To round off 2022, we invited four eminent entrepreneurs to share their thoughts on how businesses can continue to prosper in 2023, despite the challenging economic circumstances we face. Mandeep Singh, Ella d’Amato, Jules Hydleman, and Vanessa Hall joined All Together Co-founder, Jamie Mitchell in a panel discussion, providing invaluable business advice and knowledge on a range of pressing subjects.
This article – the second in our series presenting the best advice from the event – will focus on our panellists’ tips for managing your existing investors, and securing new investment, in the current economic climate. And with investment playing such a pivotal role in the success of any business, we feel this is crucial advice for any CEO or founder whose company is facing an uncertain future.
Honesty: The Best Policy
The first of our panellists to touch on the theme of investment was Trouva founder, Mandeep Singh. Mandeep founded the online marketplace in 2013, originally operating under the name ‘StreetHub’, but, when the company’s conversion rate began to dwindle, he knew he needed to pivot his approach.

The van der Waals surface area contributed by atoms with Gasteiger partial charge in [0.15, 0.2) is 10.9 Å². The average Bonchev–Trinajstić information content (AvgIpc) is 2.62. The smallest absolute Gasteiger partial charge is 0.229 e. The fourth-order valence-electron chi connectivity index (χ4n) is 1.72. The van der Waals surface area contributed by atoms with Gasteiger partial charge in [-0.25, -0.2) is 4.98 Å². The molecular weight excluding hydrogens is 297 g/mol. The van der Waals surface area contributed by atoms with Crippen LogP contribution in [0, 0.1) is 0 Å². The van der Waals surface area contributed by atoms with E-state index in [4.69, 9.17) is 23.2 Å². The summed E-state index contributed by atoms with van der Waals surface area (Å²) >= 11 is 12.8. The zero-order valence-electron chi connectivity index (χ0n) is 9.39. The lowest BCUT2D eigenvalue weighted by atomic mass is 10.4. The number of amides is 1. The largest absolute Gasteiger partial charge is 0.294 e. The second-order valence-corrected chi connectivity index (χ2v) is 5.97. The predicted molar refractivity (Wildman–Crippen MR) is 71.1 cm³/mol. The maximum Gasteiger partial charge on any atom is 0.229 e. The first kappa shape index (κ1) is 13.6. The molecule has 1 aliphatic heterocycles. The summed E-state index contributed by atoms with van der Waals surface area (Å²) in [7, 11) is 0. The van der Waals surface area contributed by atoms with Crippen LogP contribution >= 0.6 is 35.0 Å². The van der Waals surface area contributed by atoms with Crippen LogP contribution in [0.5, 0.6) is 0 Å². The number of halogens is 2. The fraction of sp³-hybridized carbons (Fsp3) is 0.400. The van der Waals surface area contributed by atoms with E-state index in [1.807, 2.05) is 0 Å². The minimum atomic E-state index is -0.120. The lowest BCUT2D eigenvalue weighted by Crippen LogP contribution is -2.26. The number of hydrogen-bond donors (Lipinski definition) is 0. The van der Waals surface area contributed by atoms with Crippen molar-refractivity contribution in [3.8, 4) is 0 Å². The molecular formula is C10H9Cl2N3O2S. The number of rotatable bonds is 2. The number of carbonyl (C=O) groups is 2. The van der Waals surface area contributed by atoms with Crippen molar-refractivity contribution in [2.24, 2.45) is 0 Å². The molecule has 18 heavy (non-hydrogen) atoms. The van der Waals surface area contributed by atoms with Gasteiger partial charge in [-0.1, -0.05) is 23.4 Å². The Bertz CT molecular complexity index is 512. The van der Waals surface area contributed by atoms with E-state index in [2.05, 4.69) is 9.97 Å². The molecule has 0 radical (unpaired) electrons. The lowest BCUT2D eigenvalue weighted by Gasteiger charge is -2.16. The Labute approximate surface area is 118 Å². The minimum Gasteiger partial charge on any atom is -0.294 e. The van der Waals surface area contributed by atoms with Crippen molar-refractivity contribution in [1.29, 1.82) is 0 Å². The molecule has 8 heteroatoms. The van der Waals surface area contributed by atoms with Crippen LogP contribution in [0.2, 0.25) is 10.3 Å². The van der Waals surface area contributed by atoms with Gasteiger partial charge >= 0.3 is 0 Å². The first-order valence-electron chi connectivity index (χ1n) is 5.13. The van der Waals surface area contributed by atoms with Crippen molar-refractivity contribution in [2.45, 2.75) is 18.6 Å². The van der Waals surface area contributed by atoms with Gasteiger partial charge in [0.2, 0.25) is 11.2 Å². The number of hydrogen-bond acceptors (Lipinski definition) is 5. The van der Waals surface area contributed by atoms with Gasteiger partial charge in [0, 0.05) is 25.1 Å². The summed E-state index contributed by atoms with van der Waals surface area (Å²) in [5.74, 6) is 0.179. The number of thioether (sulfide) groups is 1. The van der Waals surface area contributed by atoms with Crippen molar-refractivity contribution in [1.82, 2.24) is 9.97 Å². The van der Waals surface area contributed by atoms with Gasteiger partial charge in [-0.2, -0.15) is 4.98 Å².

“We were running out of VC money and were slowly realising that we needed to take a step back and do a strategic review”, he explained. “That was probably the first time I went back to our investors and told them it wasn’t working.” This is an incredibly daunting situation for any CEO or founder – admitting you were wrong is never easy – but honesty is absolutely crucial to cultivate a relationship with your investors that will endure hardship and ensure the longevity of your business.
“It was the first time I realised that it was my job as the CEO to let the board know what I thought was the best way forward, rather than letting the tail wag the dog”, Mandeep clarified. It’s not uncommon for CEOs and founders to think their investors know best. After all, these people have much more experience and know a lot more about business than you do, right? But the fact is that you know more about your business.
“I mistook their opinion for being far more considered than it actually was”, Mandeep recalled. “One of our board members, for example, was also on the board of a bunch of billion-dollar businesses, so the amount of time he spent thinking about us and our strategy was negligible. We [the team] were the only ones that were full time in the business, so we were the only ones who really knew what it needed.”